Semi-natural, non-forested ecosystems have been managed by grazing and mowing for centuries [13]. However, changes in the agricultural land use, mainly related to the recent intensification of agricultural production, have caused a major decline in the biodiversity of natural and semi-natural ecosystems located in river valleys [14]. Currently, they are also threatened and often replaced by plant communities of lower light requirements due to land abandonment, inducing process of spontaneous secondary succession. In the context of progressive climate changes, plant communities developing in river valleys and its state may be used as an indicator of transformation of water-dependent ecosystems into those that do not require permanent or periodic high soil humidity [15,16]. In Poland, in the lowland river floodplains, there are a number of valuable natural habitats, classified with specific codes according to the Habitats Directive [2]. The most important are: 3270-muddy banks rivers with Chenopodion rubri and Bidention vegetation, 6440-alluvial meadows in river valleys of the Cnidion dubii, 6410-Molinia meadows on calcareous, peaty or clayey-silt-laden soils (Molinion caeruleae), 6510-lowland hay meadows (Alopecurus pratensis, Sanguisorba officinalis), 6120-xeric sand calcareous grasslands (Koelerion glaucae), 91E0-alluvial forests with Alnus glutinosa and Fraxinus excelsior (Alno-Padion, Alnion incanae, Salicion albae).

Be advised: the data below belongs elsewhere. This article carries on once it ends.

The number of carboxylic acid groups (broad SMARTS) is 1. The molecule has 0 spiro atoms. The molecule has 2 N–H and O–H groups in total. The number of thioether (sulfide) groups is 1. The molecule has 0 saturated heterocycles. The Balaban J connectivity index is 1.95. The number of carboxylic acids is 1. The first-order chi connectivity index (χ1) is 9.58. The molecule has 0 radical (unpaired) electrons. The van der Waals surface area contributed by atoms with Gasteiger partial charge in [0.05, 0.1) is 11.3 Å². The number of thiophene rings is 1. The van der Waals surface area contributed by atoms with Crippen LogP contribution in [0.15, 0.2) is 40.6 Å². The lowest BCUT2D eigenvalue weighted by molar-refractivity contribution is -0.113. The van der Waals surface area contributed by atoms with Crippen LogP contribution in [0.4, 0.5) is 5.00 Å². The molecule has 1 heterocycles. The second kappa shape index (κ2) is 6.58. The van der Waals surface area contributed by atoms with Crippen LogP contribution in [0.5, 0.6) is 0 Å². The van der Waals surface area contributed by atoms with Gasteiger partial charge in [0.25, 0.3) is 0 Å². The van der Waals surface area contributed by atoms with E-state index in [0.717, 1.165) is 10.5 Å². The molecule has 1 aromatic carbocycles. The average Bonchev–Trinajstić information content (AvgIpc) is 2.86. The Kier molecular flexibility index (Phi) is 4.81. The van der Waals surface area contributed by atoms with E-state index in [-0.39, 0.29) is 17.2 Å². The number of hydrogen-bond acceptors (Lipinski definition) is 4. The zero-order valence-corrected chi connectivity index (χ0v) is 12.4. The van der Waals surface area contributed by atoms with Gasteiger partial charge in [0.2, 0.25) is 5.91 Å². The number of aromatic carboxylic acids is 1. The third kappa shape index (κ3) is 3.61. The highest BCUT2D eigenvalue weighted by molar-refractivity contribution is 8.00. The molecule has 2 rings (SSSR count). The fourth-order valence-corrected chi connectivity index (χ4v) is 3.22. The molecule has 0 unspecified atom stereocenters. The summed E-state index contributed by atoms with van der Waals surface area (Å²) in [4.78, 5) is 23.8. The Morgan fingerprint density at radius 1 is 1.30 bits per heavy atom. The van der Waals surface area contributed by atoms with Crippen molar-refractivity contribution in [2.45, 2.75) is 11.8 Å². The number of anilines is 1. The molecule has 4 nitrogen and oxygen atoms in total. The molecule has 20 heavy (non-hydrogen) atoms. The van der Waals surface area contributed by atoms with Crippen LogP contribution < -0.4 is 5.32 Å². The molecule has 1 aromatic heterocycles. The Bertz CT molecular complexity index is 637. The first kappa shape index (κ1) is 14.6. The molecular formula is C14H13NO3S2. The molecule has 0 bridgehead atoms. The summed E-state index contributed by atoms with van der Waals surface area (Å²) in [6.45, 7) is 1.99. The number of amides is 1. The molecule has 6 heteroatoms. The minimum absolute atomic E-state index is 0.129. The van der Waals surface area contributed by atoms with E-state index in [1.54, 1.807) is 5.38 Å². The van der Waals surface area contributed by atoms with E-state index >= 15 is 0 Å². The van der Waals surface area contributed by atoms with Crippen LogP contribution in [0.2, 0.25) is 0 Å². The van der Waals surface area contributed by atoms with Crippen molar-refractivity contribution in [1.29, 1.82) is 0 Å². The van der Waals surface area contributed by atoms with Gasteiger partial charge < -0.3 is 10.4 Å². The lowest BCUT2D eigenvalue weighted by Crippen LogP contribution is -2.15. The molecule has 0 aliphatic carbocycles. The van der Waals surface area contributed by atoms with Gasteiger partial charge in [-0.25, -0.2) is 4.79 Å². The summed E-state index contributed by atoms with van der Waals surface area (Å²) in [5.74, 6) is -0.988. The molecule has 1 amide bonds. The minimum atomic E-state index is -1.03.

With their biodiversity, habitats 6440, 6510, and 6120, belong to relatively poorly known and at the same time disappearing landscape elements in the territory [17], mostly due to changes caused by anthropic pressure. Therefore, it is important to have updated, precise and reliable spatial information for the monitoring and characterization of these habitats. Every six years, Member States are requested to provide a monitoring report on the status and development of their Natura 2000 sites [2]. Most of these monitoring activities consist in field-botanical surveys, conducted in specific and limited research areas, where the natural habitats occur [18]. The problem of such monitoring approach is the operator-related subjectivity and the relatively small number of habitat patches that can be surveyed, due to the high time-consuming efforts needed and the difficulty to reach inaccessible remote areas [19].